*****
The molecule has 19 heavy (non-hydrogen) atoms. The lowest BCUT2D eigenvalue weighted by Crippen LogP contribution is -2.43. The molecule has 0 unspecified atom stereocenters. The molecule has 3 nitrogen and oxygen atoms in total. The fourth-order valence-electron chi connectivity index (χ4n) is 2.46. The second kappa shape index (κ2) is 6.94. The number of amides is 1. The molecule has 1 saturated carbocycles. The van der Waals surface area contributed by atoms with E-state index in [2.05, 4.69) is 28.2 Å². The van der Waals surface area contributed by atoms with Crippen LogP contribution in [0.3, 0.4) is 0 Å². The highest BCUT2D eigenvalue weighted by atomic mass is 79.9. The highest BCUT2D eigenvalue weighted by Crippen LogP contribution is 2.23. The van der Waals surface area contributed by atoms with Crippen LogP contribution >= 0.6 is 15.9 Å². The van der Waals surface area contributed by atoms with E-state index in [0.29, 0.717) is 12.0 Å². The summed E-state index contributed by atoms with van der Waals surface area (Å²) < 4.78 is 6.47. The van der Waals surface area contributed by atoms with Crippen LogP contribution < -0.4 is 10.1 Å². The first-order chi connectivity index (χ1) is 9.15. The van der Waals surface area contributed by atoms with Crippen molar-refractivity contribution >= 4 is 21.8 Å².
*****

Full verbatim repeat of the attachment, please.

The molecule has 19 heavy (non-hydrogen) atoms. The lowest BCUT2D eigenvalue weighted by Crippen LogP contribution is -2.43. The molecule has 0 unspecified atom stereocenters. The molecule has 3 nitrogen and oxygen atoms in total. The fourth-order valence-electron chi connectivity index (χ4n) is 2.46. The second kappa shape index (κ2) is 6.94. The number of amides is 1. The molecule has 1 saturated carbocycles. The van der Waals surface area contributed by atoms with E-state index in [2.05, 4.69) is 28.2 Å². The van der Waals surface area contributed by atoms with Crippen LogP contribution in [0.3, 0.4) is 0 Å². The highest BCUT2D eigenvalue weighted by atomic mass is 79.9. The highest BCUT2D eigenvalue weighted by Crippen LogP contribution is 2.23. The van der Waals surface area contributed by atoms with Crippen LogP contribution >= 0.6 is 15.9 Å². The van der Waals surface area contributed by atoms with E-state index in [0.29, 0.717) is 12.0 Å². The summed E-state index contributed by atoms with van der Waals surface area (Å²) < 4.78 is 6.47. The van der Waals surface area contributed by atoms with Crippen LogP contribution < -0.4 is 10.1 Å². The first-order chi connectivity index (χ1) is 9.15. The van der Waals surface area contributed by atoms with Crippen molar-refractivity contribution >= 4 is 21.8 Å².